Previous studies on the transformation of the energy system have demonstrated that the success of renewable energy technologies is not only determined by technical and economic factors (such as technical performance or the relative price of the technology), but also by the social system in which the technology is embedded , , ,  and . Within this social system, also called Technological Innovation System (TIS) , several actors contribute to the development, diffusion and implementation of a new technology. Whereas previous studies have investigated the dynamics of such a TIS , ,  and , this article focuses on one group of actors that plays a prime role in these innovation systems: the entrepreneurs. The role of entrepreneurs is to turn the potential of new knowledge, networks and markets into concrete actions to generate and take advantage of new business opportunities . This role is not fulfilled by a single entrepreneur, but by multiple, different types of entrepreneurs: technology developers as well as adopters (buyers and users of the technology), new entrants as well as incumbent companies ,  and . Through their actions, these different types of entrepreneurs help to turn the outcomes of basic R&D activities into commercial technological products to be implemented on a large scale. Thus, the actions of entrepreneurs to a large extent determine whether or not renewable energy technologies are successfully developed and implemented. In order to achieve a transition to a low-emission energy infrastructure as many as possible renewable energy technologies need to be diffused and implemented. The infrastructure for the production, transportation and distribution of energy represents an important socio-technical sub-system, implying institutional and socio-cultural changes as well as changes in lifestyle . In this paper we will mainly focus on the first part of the energy infrastructure, i.e. the production of renewable electricity by biomass combustion technology. Therefore, stimulating the breakthrough of renewable energy technologies that contribute to a low-emission energy infrastructure, requires a thorough understanding of the underlying mechanisms that influence entrepreneurial action. In a previous article , perceived uncertainty was introduced as a key component influencing the decisions and actions of entrepreneurs. A useful conceptualization for studying uncertainty from the perspective of entrepreneurs comes from Frances Milliken, who defines uncertainty as: “an individual's perceived inability to predict something accurately”  (p. 136). The term perception refers to the process by which individuals or organizations organize and evaluate stimuli from the environment. This definition suggests that uncertainty cannot be measured objectively, since it is dependent on the eye of the beholder. In the remainder of this article, the term ‘uncertainty’ refers to ‘perceived uncertainty’. Following McMullen and Shepherd (2006), the argument was made that entrepreneurs will only decide to act if their motivation outweighs the uncertainties he or she expects to encounter. These uncertainties stem from different sources. Uncertainty will not only arise about the technology itself, but also about governmental policy, the availability of resources and the behavior of consumers, competitors and suppliers. Furthermore, it was argued that the decision whether or not to act is constantly reassessed as time goes by. In a case study on the development of biomass gasification projects in the Netherlands, the article illustrated how identifying the dominant sources of uncertainty and analyzing how the balance between perceived uncertainty and motivation changes over time can help us understand why some entrepreneurs decide to stop their activities whereas others continue. The empirical results showed that many entrepreneurial projects were abandoned due to an accumulation of perceived uncertainties and loss of motivation. Negative interactions between different sources of perceived uncertainty and factors in the internal and external project environment (such as changes in the constitution of actors involved, institutional change or external technological developments) appeared to play a crucial role in this. Building upon the insights of the previous article , the aim of this article is to deepen our understanding of how perceived uncertainties influence entrepreneurial action. More specifically, this article focuses on the identification of different types of interaction patterns, as this is still a relatively unexplored topic in the literature on uncertainty and entrepreneurial action. The empirical section of this article consists of a case study on stand-alone biomass combustion plants for combined generation of heat and power (CHP) in the Netherlands. Biomass combustion is considered to be an appealing solution in terms of the overall goal of achieving a transition to a low-emission energy production, as it is a relatively simple technology to convert biomass into electricity and heat. Although the electrical efficiencies of biomass combustion are lower compared to other thermo-chemical conversion technologies like gasification or pyrolysis, the main advantage of biomass combustion is that the technology is in a more mature stage of development compared to these other technologies ,  and  and that most of the current infrastructure can be used without having to undertake major changes. In contrast to the previous case study on biomass gasification , in which almost all projects in the Netherlands were abandoned, the biomass combustion projects are still ongoing. This different outcome of entrepreneurial action makes the biomass combustion case particularly interesting for gaining more insight into the emergence of negative as well as positive interaction patterns. The following research questions are posed: How do perceived uncertainties influence the decisions and actions of entrepreneurs involved in biomass combustion projects in the Netherlands? What types of interaction patterns can be identified between (internal or external) factors in the project environment, perceived uncertainties, motivation and entrepreneurial action? In the next section the theoretical framework on uncertainties will be described in more detail. Section 3 provides insights in the methodology used. In Section 4, the case description can be found. The interaction patterns that influence entrepreneurial action are identified in Section 5. Section 6 concludes by answering the above-mentioned research questions and by providing recommendations on how to accelerate the transition to low-emission energy infrastructure.
نتیجه گیری انگلیسی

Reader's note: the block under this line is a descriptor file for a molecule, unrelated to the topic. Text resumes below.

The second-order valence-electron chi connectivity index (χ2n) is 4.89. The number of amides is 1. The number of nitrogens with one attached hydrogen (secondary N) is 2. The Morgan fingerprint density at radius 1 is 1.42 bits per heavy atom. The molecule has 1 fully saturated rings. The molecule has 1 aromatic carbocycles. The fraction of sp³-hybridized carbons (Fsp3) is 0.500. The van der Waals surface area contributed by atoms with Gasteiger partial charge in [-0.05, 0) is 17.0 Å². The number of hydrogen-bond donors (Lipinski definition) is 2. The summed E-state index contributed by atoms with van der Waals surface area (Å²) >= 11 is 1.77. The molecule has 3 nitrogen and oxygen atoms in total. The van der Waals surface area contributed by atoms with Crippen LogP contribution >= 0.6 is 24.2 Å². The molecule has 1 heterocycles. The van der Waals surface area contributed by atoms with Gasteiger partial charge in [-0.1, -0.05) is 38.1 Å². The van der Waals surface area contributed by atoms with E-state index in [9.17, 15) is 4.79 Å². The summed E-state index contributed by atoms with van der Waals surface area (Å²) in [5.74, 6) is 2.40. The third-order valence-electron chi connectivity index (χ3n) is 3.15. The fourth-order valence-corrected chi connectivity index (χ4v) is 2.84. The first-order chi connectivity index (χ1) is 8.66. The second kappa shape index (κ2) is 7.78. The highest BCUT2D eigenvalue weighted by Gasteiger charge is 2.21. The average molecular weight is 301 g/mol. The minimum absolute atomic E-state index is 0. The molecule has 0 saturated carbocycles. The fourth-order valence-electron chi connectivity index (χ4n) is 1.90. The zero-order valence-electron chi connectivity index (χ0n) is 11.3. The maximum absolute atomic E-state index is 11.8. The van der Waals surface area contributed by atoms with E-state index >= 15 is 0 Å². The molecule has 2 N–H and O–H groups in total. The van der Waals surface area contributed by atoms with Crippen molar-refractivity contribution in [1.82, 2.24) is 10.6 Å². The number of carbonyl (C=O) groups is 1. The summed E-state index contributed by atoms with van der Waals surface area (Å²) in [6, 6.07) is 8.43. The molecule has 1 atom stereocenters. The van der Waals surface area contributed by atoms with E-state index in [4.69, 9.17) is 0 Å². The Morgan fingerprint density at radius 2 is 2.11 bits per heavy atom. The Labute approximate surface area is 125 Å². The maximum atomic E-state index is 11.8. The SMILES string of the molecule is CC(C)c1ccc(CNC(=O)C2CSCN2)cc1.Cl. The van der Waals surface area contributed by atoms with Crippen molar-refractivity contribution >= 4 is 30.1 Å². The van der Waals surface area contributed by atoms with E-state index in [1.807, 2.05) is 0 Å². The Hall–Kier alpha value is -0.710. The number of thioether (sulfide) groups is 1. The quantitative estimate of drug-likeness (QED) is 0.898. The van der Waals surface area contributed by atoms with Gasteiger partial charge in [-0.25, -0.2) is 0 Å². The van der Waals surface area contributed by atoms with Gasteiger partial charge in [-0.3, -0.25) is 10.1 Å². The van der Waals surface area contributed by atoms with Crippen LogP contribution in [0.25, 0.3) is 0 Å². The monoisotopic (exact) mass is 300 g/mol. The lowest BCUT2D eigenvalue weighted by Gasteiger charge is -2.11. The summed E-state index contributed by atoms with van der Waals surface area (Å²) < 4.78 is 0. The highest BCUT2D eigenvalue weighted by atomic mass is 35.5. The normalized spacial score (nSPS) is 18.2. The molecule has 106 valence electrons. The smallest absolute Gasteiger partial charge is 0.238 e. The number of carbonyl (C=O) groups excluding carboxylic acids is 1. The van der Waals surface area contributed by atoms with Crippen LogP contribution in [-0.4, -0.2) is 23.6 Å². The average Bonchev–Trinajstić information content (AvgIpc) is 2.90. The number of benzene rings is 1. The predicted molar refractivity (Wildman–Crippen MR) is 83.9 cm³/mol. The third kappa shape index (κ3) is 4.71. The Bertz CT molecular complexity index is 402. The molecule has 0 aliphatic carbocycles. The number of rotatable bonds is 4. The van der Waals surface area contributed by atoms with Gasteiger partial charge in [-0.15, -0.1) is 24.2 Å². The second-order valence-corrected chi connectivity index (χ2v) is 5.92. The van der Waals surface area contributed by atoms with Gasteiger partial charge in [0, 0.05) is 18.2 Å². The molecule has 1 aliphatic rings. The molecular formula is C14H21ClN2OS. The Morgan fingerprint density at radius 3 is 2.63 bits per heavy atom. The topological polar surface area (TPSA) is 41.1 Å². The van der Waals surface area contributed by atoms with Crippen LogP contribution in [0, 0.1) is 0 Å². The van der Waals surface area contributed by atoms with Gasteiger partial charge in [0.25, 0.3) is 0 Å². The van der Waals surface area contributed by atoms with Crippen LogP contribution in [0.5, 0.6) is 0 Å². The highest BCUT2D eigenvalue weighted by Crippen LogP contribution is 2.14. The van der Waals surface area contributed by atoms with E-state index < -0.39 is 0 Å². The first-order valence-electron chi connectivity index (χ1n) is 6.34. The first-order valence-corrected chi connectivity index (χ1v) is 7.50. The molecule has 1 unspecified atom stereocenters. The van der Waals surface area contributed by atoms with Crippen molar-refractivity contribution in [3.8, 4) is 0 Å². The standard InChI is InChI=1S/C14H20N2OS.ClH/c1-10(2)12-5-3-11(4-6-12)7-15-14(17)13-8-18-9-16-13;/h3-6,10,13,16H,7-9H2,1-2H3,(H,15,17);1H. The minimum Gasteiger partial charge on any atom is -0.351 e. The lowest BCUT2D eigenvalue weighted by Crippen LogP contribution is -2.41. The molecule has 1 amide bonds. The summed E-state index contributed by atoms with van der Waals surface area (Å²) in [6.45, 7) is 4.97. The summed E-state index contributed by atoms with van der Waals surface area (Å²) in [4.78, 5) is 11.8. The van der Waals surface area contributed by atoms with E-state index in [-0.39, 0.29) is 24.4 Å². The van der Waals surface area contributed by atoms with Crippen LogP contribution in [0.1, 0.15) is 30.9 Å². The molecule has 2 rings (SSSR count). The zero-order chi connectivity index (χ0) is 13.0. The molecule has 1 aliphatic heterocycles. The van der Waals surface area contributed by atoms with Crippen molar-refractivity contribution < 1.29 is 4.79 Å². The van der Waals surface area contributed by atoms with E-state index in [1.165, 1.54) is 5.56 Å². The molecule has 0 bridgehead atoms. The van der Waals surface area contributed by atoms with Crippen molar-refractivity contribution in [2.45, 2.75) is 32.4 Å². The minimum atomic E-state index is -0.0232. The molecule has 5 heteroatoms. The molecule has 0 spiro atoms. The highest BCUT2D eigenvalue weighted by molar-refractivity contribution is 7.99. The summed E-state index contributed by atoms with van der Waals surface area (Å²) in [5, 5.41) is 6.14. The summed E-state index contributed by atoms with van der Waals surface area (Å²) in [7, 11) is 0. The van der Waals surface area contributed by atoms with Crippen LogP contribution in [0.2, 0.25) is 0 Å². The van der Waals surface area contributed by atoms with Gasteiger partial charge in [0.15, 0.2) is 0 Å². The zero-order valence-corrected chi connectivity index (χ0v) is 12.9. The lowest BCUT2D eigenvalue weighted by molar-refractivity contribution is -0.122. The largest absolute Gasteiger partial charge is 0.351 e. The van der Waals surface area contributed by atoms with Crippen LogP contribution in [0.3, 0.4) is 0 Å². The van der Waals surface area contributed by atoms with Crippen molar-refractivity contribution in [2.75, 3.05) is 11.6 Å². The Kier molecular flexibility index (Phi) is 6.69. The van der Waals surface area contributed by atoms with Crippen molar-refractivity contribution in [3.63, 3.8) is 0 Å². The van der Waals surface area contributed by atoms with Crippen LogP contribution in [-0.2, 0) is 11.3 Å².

The aim of this article was to come to a better understanding of the influence of perceived uncertainty on entrepreneurial action in the transition to low-emission energy infrastructure. The biomass combustion data showed that various interactions occur over time between (internal or external) factors in the project environment, perceived uncertainties, motivation and entrepreneurial action. These interactions may either positively or negatively influence the balance between perceived uncertainties and motivation. An interesting conclusion from the empirical data is that most biomass combustion projects were characterized by a combination of both positive and negative interaction patterns. A distinction can be made between two types of negative interaction patterns. First, negative interaction patterns can emerge between different sources of perceived uncertainty, meaning that one source of perceived uncertainty directly or indirectly results in an increase of another source of perceived uncertainty. Second, negative interactions may occur between (internal or external) factors in the project environment and perceived uncertainty. An increase of perceived uncertainties in the biomass combustion projects was often triggered or intensified by external factors such as declining social acceptance (in the case of manure combustion), institutional change (such as unexpected changes to the policy instruments), or internal factors, such as a change in the constitution of actors involved in the project (like the withdrawal of an investment partner or a technology supplier). In both types of negative interaction patterns, the time factor proved to play an important role as delay of a project often directly or indirectly (via changes in the actor constitution or institutional setting) resulted in an increase of perceived uncertainties. Although the projects in which negative interaction patterns occurred progressed less smoothly than the projects in which these negative interaction patterns were absent, none of the biomass combustion projects were abandoned. An important explanation for this is that the negative interaction patterns were not as dominant as the positive interaction patterns. The empirical data contains many instances in which perceived uncertainties motivated the entrepreneurs to initiate various uncertainty-management activities. These activities (ranging from studying, experimenting and knowledge-acquisitioning to cooperating and lobbying activities) generally resulted in a reduction of perceived uncertainties, which in turn reinforced the motivation of the entrepreneurs to continue their actions. Thus, positive interaction patterns between perceived uncertainties, entrepreneurial action and motivation were established and negative interaction patterns were stopped or even prevented. As shown also in previous work  and  the identification of the factors that trigger positive and negative interaction patterns provides several opportunities for designing policy instruments to further stimulate the development and implementation of biomass combustion projects. In order to contribute to a low-emission energy infrastructure, policy instruments should aim at stimulating positive interaction patterns, and preventing or removing negative interaction patterns. As the case results showed, knowledge development or diffusion activities (such as studying, experimenting or knowledge-acquisitioning) can help to further reduce perceived uncertainties. In addition, knowing about the success of other biomass combustion projects can encourage entrepreneurs of less-successful projects to continue their efforts. Thus, policy instruments that contribute to knowledge development and diffusion can help to further exploit this positive effect. One of the ways for the government to help prevent negative interaction patterns, is to reduce perceived political uncertainty. Both this article and previous empirical work in which the same approach was used  and  bring forward that political uncertainty is one of the most dominant sources of perceived uncertainty hindering entrepreneurial action with respect to the development and diffusion of sustainable energy technologies. Since the development and implementation of emerging energy technologies require large investments with payback periods of at least 10 years, a stable and predictable investment climate is needed. However, the frequent and unexpected changes in the financial policy for sustainable energy over the past years undermine this investment climate. Although the Dutch government can never promise full stability in terms of specific policy instruments (i.e. policy instruments may need to be adapted in response to election results or the opportunistic behavior of entrepreneurs), it is also understandable that the extent to which the sustainable energy policy has shifted over the past decades has provoked considerable uncertainty among entrepreneurs and other investors (banks, venture capitalists, etc.). As was concluded from the empirical findings as well as from several policy evaluation studies  and , this political uncertainty is hindering investments in sustainable energy technologies in the Netherlands. Therefore, in order to achieve a transition towards a low-emission infrastructure, government needs to create such an environment where entrepreneurs can experiment with their new technology, For instance, by reducing uncertainty about the licensing procedure and subsidy of biomass combustion projects, a niche market can be established in which sufficient room is provided for entrepreneurs to learn how best to deal with the various other sources of perceived uncertainty they encounter. If some of these entrepreneurs manage to become successful, this will encourage other entrepreneurs to undertake action. In this way, positive interactions within a niche start to reinforce each other and might influence activities on the regime and landscape level. These interactions might lead to a shift in the regime or landscape level, such as simplified licensing procedures, and enable a breakout of the niche. Besides the uncertainty about the stability of the governmental policy, entrepreneurial actions in the biomass combustion case were also hindered by uncertainty about the mobilization of resources. To further reduce perceived uncertainties within a niche market, governmental policy should therefore aim at mobilizing sufficient risk capital (e.g. by creating favorable conditions for private investors or by establishing a participation fund in which government and private investors jointly invest in entrepreneurial projects). Thus, the most important factors that could hamper the diffusion of renewable energy technologies in order to contribute to a low-emission energy infrastructure are political uncertainty, technological uncertainty and resource uncertainty. These are all factors that play a role when the technology is still in a niche market and needs to breakout (see also  in this issue). If the uncertainties become too high, no breakout will occur. Therefore by supporting uncertainty-management activities as mentioned above, the sustainable energy technology will mature and gain critical mass. However it is also important that at the same time the external factors on the regime and landscape level (e.g. the institutional settings and the social acceptance of the technology) start to align with the needs of the technology in question, in order for a ‘window of opportunity’ to occur which will allow the technology to breakout of the niche. This alignment on regime and landscape level is only possible if a systemic approach is taken such as recommended in , where the transition path of renewable energy production is legitimized as a whole and competition between transition paths is reduced to a minimum. This kind of analysis of the development of a single transition pathway is a first step as suggested by (this issue) to take more into account the interaction between actors and put less emphasis on only technically sound futures, costs and benefits. Finally, in combination with other pathway typologies and analysis such as in , ,  and  (this issue) more insight could be created and could contribute to how transition pathways should be designed and analyzed and which policy tools are necessary and successful for a transition towards a low-emission energy infrastructure.